Aviation History



by Larry E. Tise, History Press, 2019, $21.99.

Many people assume the only photographic record of the Wright brothers’ most notable experiments with manned, controlled, powered flight is the iconic shot of Orville on takeoff, Wilbur trotting expectantly near a wingtip as though ready to grab something, anything, if the first flight went awry. In the words of this book, it is “perhaps the most famous and widely copied photograph in human history.”

Yet the Wrights were skilled and experienced photographers, again in author Larry Tise’s opinion, “among the great amateur photographers of the early twentieth century.” They had their own photo lab in Dayton and took with them to North Carolina’s Outer Banks a camera that recorded images on glass-plate negatives. (What a wry happenstance that “their” most iconic photo, of that first takeoff, was taken by John T. Daniels, a seaman from the Kill Devil Hills Life-Saving Station.) This slim but important softcover volume does much to correct that misapprehension, with hundreds of long-lost photographs of the Wrights’ work at Kitty Hawk between 1900 and 1911. Many of them are from restored and scanned negatives damaged by Dayton floodwaters in 1913, and unlike cropped prints originally made from those glass plates, they include fascinating marginal details never before published.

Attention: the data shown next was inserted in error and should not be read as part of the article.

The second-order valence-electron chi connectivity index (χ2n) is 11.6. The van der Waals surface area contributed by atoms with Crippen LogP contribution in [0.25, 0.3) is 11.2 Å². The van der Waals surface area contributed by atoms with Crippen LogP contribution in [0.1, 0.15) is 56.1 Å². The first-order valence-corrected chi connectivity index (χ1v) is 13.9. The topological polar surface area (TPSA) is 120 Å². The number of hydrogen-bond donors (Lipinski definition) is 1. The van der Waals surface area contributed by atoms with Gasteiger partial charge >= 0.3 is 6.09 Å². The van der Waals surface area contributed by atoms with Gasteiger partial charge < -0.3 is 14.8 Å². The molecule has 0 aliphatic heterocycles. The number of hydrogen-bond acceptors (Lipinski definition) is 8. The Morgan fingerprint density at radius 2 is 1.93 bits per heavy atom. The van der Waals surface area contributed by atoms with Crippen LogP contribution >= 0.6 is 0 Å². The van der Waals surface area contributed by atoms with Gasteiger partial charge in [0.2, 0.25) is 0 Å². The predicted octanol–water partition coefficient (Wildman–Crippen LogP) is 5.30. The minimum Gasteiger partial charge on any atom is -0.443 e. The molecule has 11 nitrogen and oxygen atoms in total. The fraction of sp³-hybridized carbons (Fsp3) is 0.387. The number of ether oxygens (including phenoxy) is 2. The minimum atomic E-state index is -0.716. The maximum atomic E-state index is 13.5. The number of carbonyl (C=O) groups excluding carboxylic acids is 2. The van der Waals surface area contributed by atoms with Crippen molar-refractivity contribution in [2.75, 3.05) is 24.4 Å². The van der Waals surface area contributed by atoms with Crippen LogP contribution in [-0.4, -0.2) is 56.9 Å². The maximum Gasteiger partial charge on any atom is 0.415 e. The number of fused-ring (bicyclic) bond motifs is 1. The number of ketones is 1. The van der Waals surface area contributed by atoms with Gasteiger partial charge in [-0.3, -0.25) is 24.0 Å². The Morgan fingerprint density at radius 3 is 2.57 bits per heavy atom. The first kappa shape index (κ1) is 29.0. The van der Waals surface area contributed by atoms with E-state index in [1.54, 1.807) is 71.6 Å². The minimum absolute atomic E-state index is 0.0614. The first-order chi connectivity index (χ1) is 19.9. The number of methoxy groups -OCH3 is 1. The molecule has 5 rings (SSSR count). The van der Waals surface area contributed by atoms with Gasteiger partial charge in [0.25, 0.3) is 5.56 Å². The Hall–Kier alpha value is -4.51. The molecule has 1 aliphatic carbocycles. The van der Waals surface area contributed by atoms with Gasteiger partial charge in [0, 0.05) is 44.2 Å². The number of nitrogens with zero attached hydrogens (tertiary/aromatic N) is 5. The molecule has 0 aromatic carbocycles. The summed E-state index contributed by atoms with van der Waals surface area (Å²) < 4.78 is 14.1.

There are also numerous close-ups that give glimpses of everyday life—the Kitty Hawk postmaster’s inquisitive dog; a label on a shipping crate; “shifty-eyed Samuel Payne,” a lifesaver; Orville carefully chiseling a wing brace, his chest-brace hand drill to one side; Chase & Sanborn coffee cans in the Wrights’ compulsively neat 1902 kitchen. This is a remarkable book filled not only with hidden images but hidden treasures.

Stephan Wilkinson


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